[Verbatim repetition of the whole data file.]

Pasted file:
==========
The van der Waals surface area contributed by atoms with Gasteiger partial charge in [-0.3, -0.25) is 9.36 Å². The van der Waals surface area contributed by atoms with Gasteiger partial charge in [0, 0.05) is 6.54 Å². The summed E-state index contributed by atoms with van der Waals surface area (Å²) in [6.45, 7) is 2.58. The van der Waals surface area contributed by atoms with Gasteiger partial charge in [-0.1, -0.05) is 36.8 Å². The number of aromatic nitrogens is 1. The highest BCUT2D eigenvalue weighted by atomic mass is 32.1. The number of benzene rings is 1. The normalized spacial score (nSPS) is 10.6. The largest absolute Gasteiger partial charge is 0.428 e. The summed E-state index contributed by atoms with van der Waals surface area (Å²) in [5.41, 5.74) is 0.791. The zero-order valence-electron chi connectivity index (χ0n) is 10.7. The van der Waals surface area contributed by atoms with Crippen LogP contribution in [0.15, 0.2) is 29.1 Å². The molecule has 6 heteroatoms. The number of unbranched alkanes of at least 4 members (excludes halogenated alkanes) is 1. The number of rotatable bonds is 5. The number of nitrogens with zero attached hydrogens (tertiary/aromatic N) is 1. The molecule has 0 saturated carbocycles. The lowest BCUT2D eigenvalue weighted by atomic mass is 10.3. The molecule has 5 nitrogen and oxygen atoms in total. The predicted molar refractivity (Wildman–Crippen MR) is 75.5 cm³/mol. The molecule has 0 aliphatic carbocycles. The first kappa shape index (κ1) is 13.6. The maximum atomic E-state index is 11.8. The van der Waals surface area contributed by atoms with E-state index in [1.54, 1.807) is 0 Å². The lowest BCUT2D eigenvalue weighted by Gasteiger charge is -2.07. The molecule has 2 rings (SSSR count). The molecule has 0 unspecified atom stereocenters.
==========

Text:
The van der Waals surface area contributed by atoms with Gasteiger partial charge in [-0.3, -0.25) is 9.36 Å². The van der Waals surface area contributed by atoms with Gasteiger partial charge in [0, 0.05) is 6.54 Å². The summed E-state index contributed by atoms with van der Waals surface area (Å²) in [6.45, 7) is 2.58. The van der Waals surface area contributed by atoms with Gasteiger partial charge in [-0.1, -0.05) is 36.8 Å². The number of aromatic nitrogens is 1. The highest BCUT2D eigenvalue weighted by atomic mass is 32.1. The number of benzene rings is 1. The normalized spacial score (nSPS) is 10.6. The largest absolute Gasteiger partial charge is 0.428 e. The summed E-state index contributed by atoms with van der Waals surface area (Å²) in [5.41, 5.74) is 0.791. The zero-order valence-electron chi connectivity index (χ0n) is 10.7. The van der Waals surface area contributed by atoms with Crippen LogP contribution in [0.15, 0.2) is 29.1 Å². The molecule has 6 heteroatoms. The number of unbranched alkanes of at least 4 members (excludes halogenated alkanes) is 1. The number of rotatable bonds is 5. The number of nitrogens with zero attached hydrogens (tertiary/aromatic N) is 1. The molecule has 0 saturated carbocycles. The lowest BCUT2D eigenvalue weighted by atomic mass is 10.3. The molecule has 5 nitrogen and oxygen atoms in total. The predicted molar refractivity (Wildman–Crippen MR) is 75.5 cm³/mol. The molecule has 0 aliphatic carbocycles. The first kappa shape index (κ1) is 13.6. The maximum atomic E-state index is 11.8. The van der Waals surface area contributed by atoms with E-state index in [1.54, 1.807) is 0 Å². The lowest BCUT2D eigenvalue weighted by Gasteiger charge is -2.07. The molecule has 2 rings (SSSR count). The molecule has 0 unspecified atom stereocenters.